Stanford University

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Current phishing attacks focus primarily on stealing user credentials such as passwords. In response, web sites are deploying stronger authentication and backend analytics systems. These tools are designed to make it harder for phishers to extract value from stolen passwords. We anticipate that phishers will adapt in response. In particular, we expect to see huge growth in the use of a different type of botnet malware called a Transaction Generator or TG for short. A TG waits for the user to log in to his account at a site and then issues transactions on behalf of the user. We discuss a number of mechanisms by which TGs can hide their tracks so that users have no idea that fraudulent transactions were issued by their machine. We also describe a mitigation system, called SpyBlock, that can help reduce the damage caused by TGs.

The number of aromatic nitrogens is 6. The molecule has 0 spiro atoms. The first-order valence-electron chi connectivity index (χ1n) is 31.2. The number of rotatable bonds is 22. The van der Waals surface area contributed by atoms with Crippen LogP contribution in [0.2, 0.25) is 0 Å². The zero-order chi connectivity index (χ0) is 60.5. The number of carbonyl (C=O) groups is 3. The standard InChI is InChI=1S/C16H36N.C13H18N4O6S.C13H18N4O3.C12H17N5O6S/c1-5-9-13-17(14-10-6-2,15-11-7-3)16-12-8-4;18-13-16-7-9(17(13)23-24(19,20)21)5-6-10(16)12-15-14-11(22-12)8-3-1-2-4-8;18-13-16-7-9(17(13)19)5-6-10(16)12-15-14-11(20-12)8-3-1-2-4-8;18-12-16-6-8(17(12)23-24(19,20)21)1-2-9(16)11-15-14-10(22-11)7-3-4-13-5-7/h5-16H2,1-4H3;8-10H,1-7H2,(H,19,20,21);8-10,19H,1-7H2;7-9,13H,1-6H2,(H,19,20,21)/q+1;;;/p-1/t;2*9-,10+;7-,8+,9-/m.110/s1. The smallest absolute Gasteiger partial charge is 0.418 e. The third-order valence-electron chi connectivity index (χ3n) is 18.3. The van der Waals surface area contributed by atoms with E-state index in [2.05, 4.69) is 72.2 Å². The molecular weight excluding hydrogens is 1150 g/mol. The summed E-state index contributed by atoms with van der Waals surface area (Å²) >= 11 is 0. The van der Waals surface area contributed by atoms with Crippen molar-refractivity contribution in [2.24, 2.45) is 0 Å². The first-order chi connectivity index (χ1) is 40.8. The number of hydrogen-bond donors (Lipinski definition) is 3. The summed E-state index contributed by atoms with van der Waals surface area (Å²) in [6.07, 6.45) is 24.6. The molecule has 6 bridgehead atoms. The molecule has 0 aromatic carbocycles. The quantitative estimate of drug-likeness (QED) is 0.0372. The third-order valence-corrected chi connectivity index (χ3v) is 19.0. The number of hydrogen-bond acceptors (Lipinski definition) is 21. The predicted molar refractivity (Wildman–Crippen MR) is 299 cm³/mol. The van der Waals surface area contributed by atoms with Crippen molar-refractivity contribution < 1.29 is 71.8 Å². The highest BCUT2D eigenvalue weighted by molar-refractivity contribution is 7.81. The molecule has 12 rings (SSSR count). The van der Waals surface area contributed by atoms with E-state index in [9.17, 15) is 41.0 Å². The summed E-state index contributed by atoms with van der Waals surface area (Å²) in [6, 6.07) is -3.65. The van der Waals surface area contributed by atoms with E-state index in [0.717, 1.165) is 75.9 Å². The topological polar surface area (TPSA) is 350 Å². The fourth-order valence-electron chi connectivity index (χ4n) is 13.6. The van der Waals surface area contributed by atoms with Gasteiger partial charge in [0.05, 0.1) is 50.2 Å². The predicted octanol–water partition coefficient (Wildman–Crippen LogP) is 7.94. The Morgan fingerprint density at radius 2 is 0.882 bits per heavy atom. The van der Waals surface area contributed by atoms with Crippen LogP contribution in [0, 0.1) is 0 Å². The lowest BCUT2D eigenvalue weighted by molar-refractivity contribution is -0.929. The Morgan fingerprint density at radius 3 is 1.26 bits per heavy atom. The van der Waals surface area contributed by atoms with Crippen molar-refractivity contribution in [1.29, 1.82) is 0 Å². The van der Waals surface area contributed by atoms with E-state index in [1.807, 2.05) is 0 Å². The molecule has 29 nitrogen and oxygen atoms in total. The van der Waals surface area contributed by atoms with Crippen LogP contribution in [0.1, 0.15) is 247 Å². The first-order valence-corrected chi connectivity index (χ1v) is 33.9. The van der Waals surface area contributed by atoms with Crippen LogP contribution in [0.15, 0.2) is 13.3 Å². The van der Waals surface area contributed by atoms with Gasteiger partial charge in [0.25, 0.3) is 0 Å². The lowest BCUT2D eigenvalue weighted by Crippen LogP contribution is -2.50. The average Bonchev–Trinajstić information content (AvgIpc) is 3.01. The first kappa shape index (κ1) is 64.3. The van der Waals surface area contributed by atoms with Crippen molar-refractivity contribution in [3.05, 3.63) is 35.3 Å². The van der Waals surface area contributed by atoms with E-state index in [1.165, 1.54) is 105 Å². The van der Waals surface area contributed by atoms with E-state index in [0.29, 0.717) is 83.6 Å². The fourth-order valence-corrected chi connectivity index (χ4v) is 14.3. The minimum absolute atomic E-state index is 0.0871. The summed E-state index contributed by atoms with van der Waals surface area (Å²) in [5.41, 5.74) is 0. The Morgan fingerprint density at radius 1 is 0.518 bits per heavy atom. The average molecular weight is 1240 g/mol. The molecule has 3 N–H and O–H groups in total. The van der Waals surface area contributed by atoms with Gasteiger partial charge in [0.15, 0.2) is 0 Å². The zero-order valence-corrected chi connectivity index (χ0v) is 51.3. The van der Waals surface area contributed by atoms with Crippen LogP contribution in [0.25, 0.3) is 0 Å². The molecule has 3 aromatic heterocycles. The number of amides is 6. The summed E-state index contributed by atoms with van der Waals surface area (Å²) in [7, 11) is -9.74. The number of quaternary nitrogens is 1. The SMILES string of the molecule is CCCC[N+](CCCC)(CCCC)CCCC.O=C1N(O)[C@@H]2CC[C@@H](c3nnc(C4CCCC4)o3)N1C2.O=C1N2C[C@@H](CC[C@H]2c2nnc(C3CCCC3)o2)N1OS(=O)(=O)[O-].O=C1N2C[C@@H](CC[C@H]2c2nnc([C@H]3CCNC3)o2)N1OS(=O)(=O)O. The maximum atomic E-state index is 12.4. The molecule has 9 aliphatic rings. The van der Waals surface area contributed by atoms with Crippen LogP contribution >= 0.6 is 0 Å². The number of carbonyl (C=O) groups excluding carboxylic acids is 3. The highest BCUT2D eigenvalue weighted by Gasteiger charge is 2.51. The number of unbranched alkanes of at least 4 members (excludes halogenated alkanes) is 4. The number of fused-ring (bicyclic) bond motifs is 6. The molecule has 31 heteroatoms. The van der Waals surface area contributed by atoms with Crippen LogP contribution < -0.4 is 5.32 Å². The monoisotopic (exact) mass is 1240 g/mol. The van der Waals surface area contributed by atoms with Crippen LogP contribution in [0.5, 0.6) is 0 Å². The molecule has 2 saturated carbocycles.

SpyBlock can defend against transaction generator malware. To use SpyBlock, you will need the following:

Be sure to install SpyBlock on both the browser appliance and the host.

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Stanford Security Lab has developed several other related anti-phishing projects:


Stanford Security Lab